Symphony No.8 in B minor, D759 (Unfinished)
Das Lied von der Erde [sung in German, with English surtitles]
Catherine Wyn-Rogers (mezzo-soprano) & Robert Dean Smith (tenor)
Reviewed by: Nick Breckenfield
Reviewed: 16 October, 2016
Venue: Southbank Centre, London – Royal Festival Hall
To paraphrase Oscar Wilde, to lose one performer may be regarded as a misfortune, to lose two looks like a veritable domino effect. As it happens, Christoph von Dohnányi’s enforced withdrawal on doctor’s advice and Matthias Goerne’s much more recent absence were unconnected. The concert went ahead with the repertoire intact. In fact Josep Pons has a long working relationship with Goerne (on record for Harmonia Mundi), so was a natural choice for the job. As it happened with a soloist change, to the more normal mezzo-soprano in this repertoire, he conducted Catherine Wyn-Rogers, who joined Robert Dean Smith in Mahler’s song-symphony.
First though Schubert’s ‘Unfinished’, if perfect in its existing form. Pons, dapper and exact, led a straightforward account that was refreshingly clear, beautifully articulated and secure in attack – the composer spoke. It left me contemplating the extraordinary nature of a Symphony that would have started, in effect, with two slowish movements, and how perfectly the whole works with nothing additional;. Perhaps we should change the sobriquet from ‘Unfinished’ to ‘Satisfyingly Complete’.
Mahler’s Das Lied von der Erde consists of six songs alternating between high and low voices, setting Chinese texts in German translation. After a Mahler week (Symphony 4 with the LPO and 5 at the Royal Academy of Music and Edward Gardner), Das Lied marked a logical (if serendipitous) conclusion, the Philharmonia’s players revelling in the more-transparent textures of the score.
There’s a timeless quality to Mahler’s settings – full of nihilistic ennui. ‘The Drinking Song of Earth’s Sorrow’ seems to have a rather modern ecological slant with its talk of fragility and us not being here in a hundred years. Here performed in Mahler’s original orchestration (not Colin Matthews’s judicious slimming as recently heard at the Proms), Robert Dean Smith coped magnificently against the sheer force, only lost once beneath the wall of sound. Following ‘Of Youth’ (the willow-pattern song), which seems to describe the pavilion and bridge on the popular china, Dean Smith brought a bemused raised eyebrow to his inebriated singer in his ‘The Drunkard in Spring’ – using the bottle to obliterate the world’s troubles and complete the tenor’s trilogy of settings.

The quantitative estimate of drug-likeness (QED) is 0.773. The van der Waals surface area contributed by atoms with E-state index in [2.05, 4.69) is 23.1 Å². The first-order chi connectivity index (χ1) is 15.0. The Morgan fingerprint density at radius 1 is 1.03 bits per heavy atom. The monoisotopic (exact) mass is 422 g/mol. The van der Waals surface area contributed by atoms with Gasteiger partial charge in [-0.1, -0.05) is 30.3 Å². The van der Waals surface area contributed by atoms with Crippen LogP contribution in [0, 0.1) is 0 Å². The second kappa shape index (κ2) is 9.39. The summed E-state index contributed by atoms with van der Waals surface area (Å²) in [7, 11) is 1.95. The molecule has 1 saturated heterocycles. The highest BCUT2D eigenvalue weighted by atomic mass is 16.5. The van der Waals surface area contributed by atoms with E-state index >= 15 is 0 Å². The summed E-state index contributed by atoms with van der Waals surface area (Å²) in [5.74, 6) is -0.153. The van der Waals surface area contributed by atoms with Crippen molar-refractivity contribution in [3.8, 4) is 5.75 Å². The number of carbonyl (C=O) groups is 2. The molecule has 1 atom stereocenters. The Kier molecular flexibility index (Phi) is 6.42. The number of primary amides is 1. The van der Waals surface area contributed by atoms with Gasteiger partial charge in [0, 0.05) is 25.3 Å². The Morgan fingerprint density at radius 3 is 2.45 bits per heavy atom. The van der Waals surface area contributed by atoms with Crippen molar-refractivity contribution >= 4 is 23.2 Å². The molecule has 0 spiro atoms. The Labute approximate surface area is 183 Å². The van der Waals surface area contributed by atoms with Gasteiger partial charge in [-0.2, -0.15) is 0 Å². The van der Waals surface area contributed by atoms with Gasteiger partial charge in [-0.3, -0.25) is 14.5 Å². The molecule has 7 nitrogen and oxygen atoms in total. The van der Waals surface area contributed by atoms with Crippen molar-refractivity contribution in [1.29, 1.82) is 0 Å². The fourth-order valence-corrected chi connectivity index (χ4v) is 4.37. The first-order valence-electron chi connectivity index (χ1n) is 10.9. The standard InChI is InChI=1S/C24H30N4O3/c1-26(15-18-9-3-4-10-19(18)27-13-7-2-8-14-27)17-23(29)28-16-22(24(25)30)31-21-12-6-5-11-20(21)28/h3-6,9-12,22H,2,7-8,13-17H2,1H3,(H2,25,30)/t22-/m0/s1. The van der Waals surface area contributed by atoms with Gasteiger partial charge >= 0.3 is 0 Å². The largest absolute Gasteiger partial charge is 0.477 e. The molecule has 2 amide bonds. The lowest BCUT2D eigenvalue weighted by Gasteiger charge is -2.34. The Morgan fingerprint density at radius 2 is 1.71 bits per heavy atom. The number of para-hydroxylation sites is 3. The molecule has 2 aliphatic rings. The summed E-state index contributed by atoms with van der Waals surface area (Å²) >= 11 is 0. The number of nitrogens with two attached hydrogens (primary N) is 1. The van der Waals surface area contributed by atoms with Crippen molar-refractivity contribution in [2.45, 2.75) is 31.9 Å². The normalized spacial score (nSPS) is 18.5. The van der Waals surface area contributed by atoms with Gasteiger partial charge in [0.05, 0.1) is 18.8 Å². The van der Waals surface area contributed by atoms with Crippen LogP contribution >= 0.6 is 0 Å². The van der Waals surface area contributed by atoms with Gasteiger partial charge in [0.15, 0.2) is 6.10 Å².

Swathed in burnished crushed velvet, Catherine Wyn-Rogers traced her eloquent trajectory from ‘The Solitary in Autumn’, via her heartfelt memories ‘Of Beauty’ (particularly the thrill of seeing boys riding horses bareback) to the emotional abyss of ‘The Farewell’, slowly drawing us to the precipice of a final leave-taking, her “ewig” dying to a whisper and a (thankfully) respectful silence from the audience.
There was one unforgettable visual moment, matching the marvellous glow encouraged by Pons. In one of Samuel Coles’s solos, I couldn’t see him behind Wyn-Rogers, but I could see the glint from his golden flute, perfectly matched to her russet mantle, creating an image of radiance that typified the performance as a whole.